These items were created and used principally by G. A. Kopsch. One item (the 1887 Christmas greeting) was exchanged between son and father.
Gustavus Adolphus Kopsch (1832-1898)
Gustavus Adolphus Kopsch was born in Dresden, Saxony, Germany. He was the second son of Carl August Kopsch, Commissioner of Woods and Forests for the Kingdom of Saxony.
Gustavus came to Australia on the 'Meteor'; disembarking at Adelaide in 1852. One of his first projects was to build a private observatory for a Sir Thomas Eldin (G.A. and C.F.G. Kopsch archive, Mitchell Library, Sydney, ref. MLMSS 2810X), presumably in South Australia.
He moved to the Victorian goldfields in October 1854. However, Gustavus did not remain on the goldfields, as he accepted a job (21 January,1859) as instrument maker and mechanician with the Victorian Post Office, Melbourne. He held this position until 14 March, 1861. It was during this time that Gustavus Kopsch developed the first arc lamp for Australia (probably in 1860). The lamp, which is in the Museum's collection, was first demonstrated at Sydney University and then at Challis House, Martin Place, Sydney. In 1868, the first public demonstration of the lamp was held at Sydney Observatory on 23 January, coincidently with the Australian visit by the Duke of Edinburgh.
The light from the lamp was produced by a battery that consisted of 400 cells. It was demonstrated with a variety of coloured glass sheets that were placed in front of the reflector. The demonstration was considered to be a success and very popular, with the Sydney Morning Herald commenting: "This powerful and brilliant light, which showed its rays over the city was exhibited from the Observatory with great success. It was the most brilliant object in the illumination [sic] and deservedly obtained universal admiration. The brilliancy of the light and the shades it cast were noticed by hundred and thousands [sic] in and about the city and suburbs". The lamp was demonstrated again in 1928. With all this light 'flooding' the Observatory and the 'city' generally, it would have been of interest too, had the views of the Observatory astronomers been placed on the public record.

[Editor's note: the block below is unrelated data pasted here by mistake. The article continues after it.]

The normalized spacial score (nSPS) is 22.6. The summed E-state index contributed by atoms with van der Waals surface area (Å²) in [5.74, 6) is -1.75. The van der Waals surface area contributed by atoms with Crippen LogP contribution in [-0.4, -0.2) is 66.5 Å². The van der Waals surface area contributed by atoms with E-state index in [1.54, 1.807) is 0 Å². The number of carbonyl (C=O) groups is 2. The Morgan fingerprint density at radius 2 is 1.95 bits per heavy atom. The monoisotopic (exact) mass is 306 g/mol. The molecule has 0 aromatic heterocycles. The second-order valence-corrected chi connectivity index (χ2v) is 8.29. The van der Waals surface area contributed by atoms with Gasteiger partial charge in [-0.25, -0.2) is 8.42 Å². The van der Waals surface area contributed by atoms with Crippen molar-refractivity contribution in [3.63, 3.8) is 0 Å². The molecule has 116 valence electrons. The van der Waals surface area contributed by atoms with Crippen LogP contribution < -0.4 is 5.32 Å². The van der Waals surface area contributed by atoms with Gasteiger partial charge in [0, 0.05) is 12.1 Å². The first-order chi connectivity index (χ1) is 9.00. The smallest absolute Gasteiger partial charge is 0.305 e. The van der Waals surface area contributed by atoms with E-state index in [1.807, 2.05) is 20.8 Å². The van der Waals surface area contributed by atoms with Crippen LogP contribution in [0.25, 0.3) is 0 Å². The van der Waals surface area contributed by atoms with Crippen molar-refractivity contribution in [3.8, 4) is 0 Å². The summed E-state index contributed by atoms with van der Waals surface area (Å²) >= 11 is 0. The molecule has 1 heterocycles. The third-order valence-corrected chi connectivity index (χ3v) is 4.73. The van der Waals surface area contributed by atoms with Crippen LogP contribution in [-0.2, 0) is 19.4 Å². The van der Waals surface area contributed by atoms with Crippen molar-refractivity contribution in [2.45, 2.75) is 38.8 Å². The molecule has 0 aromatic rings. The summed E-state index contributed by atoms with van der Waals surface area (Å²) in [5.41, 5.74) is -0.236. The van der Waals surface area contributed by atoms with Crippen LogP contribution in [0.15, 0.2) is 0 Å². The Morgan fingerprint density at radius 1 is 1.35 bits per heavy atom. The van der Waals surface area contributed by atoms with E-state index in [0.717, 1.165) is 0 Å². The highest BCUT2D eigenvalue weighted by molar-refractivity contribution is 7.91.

In 1876, Gustavus Kopsch was appointed Chief Mechanician to the General Post Office (GPO), Sydney. Early into his appointment, he developed a telephone that was used to transmit the human voice between the GPO and La Perouse. A further telephonic development occurred in 1882, when the first telephone was installed at the Royal Exchange, Sydney, under his supervision. Gustavus also developed the magneto-detonator switch for the blast work for the Zig-Zag Railway.
He married Annie Brown, of Emerald Hill, Victoria, on 28 March, 1860. The wedding took place in Melbourne. They had two children. Charles Frederick Gustave Kopsch (1866-1932) (qv), inventor and optician, and Gustavus A. Kopsch (b. 1869) who died in the year of his birth.
On 17 December, 1868, G. A. Kopsch became an Australian citizen. His Denization Act Certificate is held in the Kopsch archive, Mitchell, Library, Sydney.
Gustavus's business was first listed in the Sands Directory in 1873. He is listed as a mathematical instrument maker and his address is given as 8 Bridge Street, Sydney.
In 1885, Sands Directory lists G. A. Kopsch's residential address as 'Saxonia', The Boulevard, Petersham, New South Wales. By 1890, he had moved to 33 The Boulevard, Petersham.